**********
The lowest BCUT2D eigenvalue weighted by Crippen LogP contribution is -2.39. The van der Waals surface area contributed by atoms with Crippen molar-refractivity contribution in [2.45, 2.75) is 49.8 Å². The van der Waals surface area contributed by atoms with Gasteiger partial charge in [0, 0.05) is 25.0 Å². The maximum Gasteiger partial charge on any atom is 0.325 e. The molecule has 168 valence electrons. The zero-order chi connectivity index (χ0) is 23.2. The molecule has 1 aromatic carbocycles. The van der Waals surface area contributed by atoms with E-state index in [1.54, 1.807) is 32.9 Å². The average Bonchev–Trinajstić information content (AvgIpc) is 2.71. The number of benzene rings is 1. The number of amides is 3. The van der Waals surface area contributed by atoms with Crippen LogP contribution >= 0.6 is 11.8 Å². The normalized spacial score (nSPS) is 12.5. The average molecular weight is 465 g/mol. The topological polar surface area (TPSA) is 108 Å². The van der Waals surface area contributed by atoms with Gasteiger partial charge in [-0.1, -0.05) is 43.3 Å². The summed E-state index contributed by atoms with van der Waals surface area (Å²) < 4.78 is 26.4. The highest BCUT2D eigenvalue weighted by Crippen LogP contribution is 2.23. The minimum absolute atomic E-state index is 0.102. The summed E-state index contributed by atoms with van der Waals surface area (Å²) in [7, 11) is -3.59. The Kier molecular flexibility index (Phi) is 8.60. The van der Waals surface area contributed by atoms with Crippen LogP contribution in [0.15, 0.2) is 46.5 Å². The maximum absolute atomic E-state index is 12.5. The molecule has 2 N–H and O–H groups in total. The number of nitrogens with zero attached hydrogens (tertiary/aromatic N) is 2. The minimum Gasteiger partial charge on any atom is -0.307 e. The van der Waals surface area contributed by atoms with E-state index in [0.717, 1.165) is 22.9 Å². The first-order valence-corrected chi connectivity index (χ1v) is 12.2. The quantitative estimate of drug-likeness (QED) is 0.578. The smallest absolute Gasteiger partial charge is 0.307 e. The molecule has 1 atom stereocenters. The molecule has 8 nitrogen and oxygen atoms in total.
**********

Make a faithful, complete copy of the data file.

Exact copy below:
The lowest BCUT2D eigenvalue weighted by Crippen LogP contribution is -2.39. The van der Waals surface area contributed by atoms with Crippen molar-refractivity contribution in [2.45, 2.75) is 49.8 Å². The van der Waals surface area contributed by atoms with Gasteiger partial charge in [0, 0.05) is 25.0 Å². The maximum Gasteiger partial charge on any atom is 0.325 e. The molecule has 168 valence electrons. The zero-order chi connectivity index (χ0) is 23.2. The molecule has 1 aromatic carbocycles. The van der Waals surface area contributed by atoms with E-state index in [1.54, 1.807) is 32.9 Å². The average Bonchev–Trinajstić information content (AvgIpc) is 2.71. The number of benzene rings is 1. The number of amides is 3. The van der Waals surface area contributed by atoms with Crippen LogP contribution >= 0.6 is 11.8 Å². The normalized spacial score (nSPS) is 12.5. The average molecular weight is 465 g/mol. The topological polar surface area (TPSA) is 108 Å². The van der Waals surface area contributed by atoms with Gasteiger partial charge in [-0.1, -0.05) is 43.3 Å². The summed E-state index contributed by atoms with van der Waals surface area (Å²) < 4.78 is 26.4. The highest BCUT2D eigenvalue weighted by Crippen LogP contribution is 2.23. The minimum absolute atomic E-state index is 0.102. The summed E-state index contributed by atoms with van der Waals surface area (Å²) in [7, 11) is -3.59. The Kier molecular flexibility index (Phi) is 8.60. The van der Waals surface area contributed by atoms with Crippen LogP contribution in [0.15, 0.2) is 46.5 Å². The maximum absolute atomic E-state index is 12.5. The molecule has 2 N–H and O–H groups in total. The number of nitrogens with zero attached hydrogens (tertiary/aromatic N) is 2. The minimum Gasteiger partial charge on any atom is -0.307 e. The van der Waals surface area contributed by atoms with E-state index in [0.717, 1.165) is 22.9 Å². The first-order valence-corrected chi connectivity index (χ1v) is 12.2. The quantitative estimate of drug-likeness (QED) is 0.578. The smallest absolute Gasteiger partial charge is 0.307 e. The molecule has 1 atom stereocenters. The molecule has 8 nitrogen and oxygen atoms in total.